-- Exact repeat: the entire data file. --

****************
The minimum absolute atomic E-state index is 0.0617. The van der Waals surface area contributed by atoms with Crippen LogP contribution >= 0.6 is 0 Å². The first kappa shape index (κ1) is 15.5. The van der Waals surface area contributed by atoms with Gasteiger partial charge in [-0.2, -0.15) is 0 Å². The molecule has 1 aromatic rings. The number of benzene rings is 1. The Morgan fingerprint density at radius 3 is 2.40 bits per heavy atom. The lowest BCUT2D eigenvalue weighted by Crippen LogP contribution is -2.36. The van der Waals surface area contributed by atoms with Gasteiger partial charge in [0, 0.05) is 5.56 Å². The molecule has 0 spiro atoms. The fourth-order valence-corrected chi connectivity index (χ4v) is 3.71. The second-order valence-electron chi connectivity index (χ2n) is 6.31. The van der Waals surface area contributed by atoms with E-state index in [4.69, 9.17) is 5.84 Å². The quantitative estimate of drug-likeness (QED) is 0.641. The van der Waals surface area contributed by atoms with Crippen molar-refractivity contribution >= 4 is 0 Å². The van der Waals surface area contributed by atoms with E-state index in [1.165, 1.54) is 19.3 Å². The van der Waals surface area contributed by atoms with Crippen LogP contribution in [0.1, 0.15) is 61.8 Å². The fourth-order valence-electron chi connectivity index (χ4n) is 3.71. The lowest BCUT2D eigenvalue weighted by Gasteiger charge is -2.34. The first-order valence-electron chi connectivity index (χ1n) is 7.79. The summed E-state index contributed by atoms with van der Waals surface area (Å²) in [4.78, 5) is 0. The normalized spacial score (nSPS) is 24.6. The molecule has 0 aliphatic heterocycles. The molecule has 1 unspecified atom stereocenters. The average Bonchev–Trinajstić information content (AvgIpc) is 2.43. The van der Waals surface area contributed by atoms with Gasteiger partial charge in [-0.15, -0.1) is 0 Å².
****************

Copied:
The minimum absolute atomic E-state index is 0.0617. The van der Waals surface area contributed by atoms with Crippen LogP contribution >= 0.6 is 0 Å². The first kappa shape index (κ1) is 15.5. The van der Waals surface area contributed by atoms with Gasteiger partial charge in [-0.2, -0.15) is 0 Å². The molecule has 1 aromatic rings. The number of benzene rings is 1. The Morgan fingerprint density at radius 3 is 2.40 bits per heavy atom. The lowest BCUT2D eigenvalue weighted by Crippen LogP contribution is -2.36. The van der Waals surface area contributed by atoms with Gasteiger partial charge in [0, 0.05) is 5.56 Å². The molecule has 0 spiro atoms. The fourth-order valence-corrected chi connectivity index (χ4v) is 3.71. The second-order valence-electron chi connectivity index (χ2n) is 6.31. The van der Waals surface area contributed by atoms with E-state index in [4.69, 9.17) is 5.84 Å². The quantitative estimate of drug-likeness (QED) is 0.641. The van der Waals surface area contributed by atoms with Crippen molar-refractivity contribution >= 4 is 0 Å². The van der Waals surface area contributed by atoms with E-state index in [1.165, 1.54) is 19.3 Å². The van der Waals surface area contributed by atoms with Crippen LogP contribution in [0.1, 0.15) is 61.8 Å². The fourth-order valence-electron chi connectivity index (χ4n) is 3.71. The lowest BCUT2D eigenvalue weighted by Gasteiger charge is -2.34. The first-order valence-electron chi connectivity index (χ1n) is 7.79. The summed E-state index contributed by atoms with van der Waals surface area (Å²) in [4.78, 5) is 0. The normalized spacial score (nSPS) is 24.6. The molecule has 0 aliphatic heterocycles. The molecule has 1 unspecified atom stereocenters. The average Bonchev–Trinajstić information content (AvgIpc) is 2.43. The van der Waals surface area contributed by atoms with Gasteiger partial charge in [-0.15, -0.1) is 0 Å².